Mornings allow you to clarify your day before expectations, deadlines, and meetings start demanding your time and attention. Plan work breaks, schedule in margin time, and prepare your work environment for the day ahead. If you feel especially ambitious, try getting up an hour early than usual to get a head-start.
Evenings allow you to disconnect from screens and work pressure, reflect on your day, indulge in a self-care routine, and reconnect with family, friends, and hobbies. A calm and productive evening routine sets you up for the next day.
Controlling internal distractions
This one is especially pertinent for me, mainly because it’s the kind of distraction you can’t block with an app like Freedom, run away from physically, or just turn off, like notifications.
There are two main kinds of internal distractions:
- Priority chaos, where the brain is constantly wondering if this is the best possible task to be working on.
- Short- and long-term mismatch, where need-to-dos and want-to-dos fight constantly.
The solution? Find out just what you’re distracting yourself with and why. Then remove those distractions one by one.
By systematically tackling internal triggers, you can guide your mind to focus on what it needs to pay attention to.
Reduce and avoid stress
When you have a dozen different tasks that all need to be done now, you can’t help being scatterbrained. Multi-tasking becomes a real temptation, which we already know isn’t a strategy.
Instead of juggling different tasks all at once, focus on just two or three crucial daily tasks, and do them one at a time. Going slower is more important than not getting anything done at all.
Do these most important tasks as early as possible before digital (or any other) distractions begin to crowd into your day.
- Bonus tip: As you work on a project, learn not to distract yourself by skipping what you don’t know. Do all the easy parts, then return to the difficult ones afterward. This trains your mind to stay in the flow as you work. By the time you return to the tricky bits, you’d have built up enough momentum to keep moving forward.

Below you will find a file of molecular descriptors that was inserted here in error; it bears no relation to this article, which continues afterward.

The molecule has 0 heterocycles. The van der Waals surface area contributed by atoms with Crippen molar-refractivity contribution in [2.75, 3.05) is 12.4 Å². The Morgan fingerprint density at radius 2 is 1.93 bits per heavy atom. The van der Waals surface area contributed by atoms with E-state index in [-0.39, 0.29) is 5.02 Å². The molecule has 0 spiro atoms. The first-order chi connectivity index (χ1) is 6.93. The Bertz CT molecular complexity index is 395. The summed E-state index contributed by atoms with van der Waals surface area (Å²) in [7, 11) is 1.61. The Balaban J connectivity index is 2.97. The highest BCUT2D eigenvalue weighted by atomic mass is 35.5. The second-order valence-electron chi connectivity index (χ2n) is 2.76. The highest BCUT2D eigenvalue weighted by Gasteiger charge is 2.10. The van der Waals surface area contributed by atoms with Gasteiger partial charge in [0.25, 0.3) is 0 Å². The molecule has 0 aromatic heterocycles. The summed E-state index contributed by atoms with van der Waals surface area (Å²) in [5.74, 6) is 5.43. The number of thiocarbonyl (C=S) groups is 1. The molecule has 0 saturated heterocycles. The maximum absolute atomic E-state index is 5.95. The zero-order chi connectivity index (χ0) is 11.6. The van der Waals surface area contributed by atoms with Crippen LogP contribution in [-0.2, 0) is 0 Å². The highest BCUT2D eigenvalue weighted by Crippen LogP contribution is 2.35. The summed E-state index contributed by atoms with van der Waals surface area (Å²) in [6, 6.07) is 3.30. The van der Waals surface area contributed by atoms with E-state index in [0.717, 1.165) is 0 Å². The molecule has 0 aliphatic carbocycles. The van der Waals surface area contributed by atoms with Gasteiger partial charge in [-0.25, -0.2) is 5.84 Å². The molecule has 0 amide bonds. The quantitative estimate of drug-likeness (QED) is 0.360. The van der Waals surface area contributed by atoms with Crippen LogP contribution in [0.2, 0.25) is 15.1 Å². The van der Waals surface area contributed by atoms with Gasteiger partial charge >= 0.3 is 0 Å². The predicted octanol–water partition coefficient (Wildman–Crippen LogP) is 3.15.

Block out distracting noise
Background sounds, such as white noise, distract your attention from what you’re trying to focus on. Even as you read this article, the sounds you’re hearing enter your mind and are being analyzed in your brain without you realizing it. This saps your ability to stay focused long-term.
Declutter your work and home spaces
The state of your office often reflects the condition of your mind. The reverse is also true. A cluttered desk causes distractions that can easily be avoided.
By keeping your workspace clean and organized, you’re mentally and physically preparing yourself for work, leaving your brain free to focus on your task.
Your blueprint for a focused 2023
Goals and resolutions have their time and place. But habits are much more powerful when it comes to lasting positive change. As you work towards building 2023 into your most focused and mindful year yet, remember that it’s the process that matters most.
The theme of Focus is not an end goal – it’s a state of mind that brings more depth, meaning, and enjoyment into your daily life.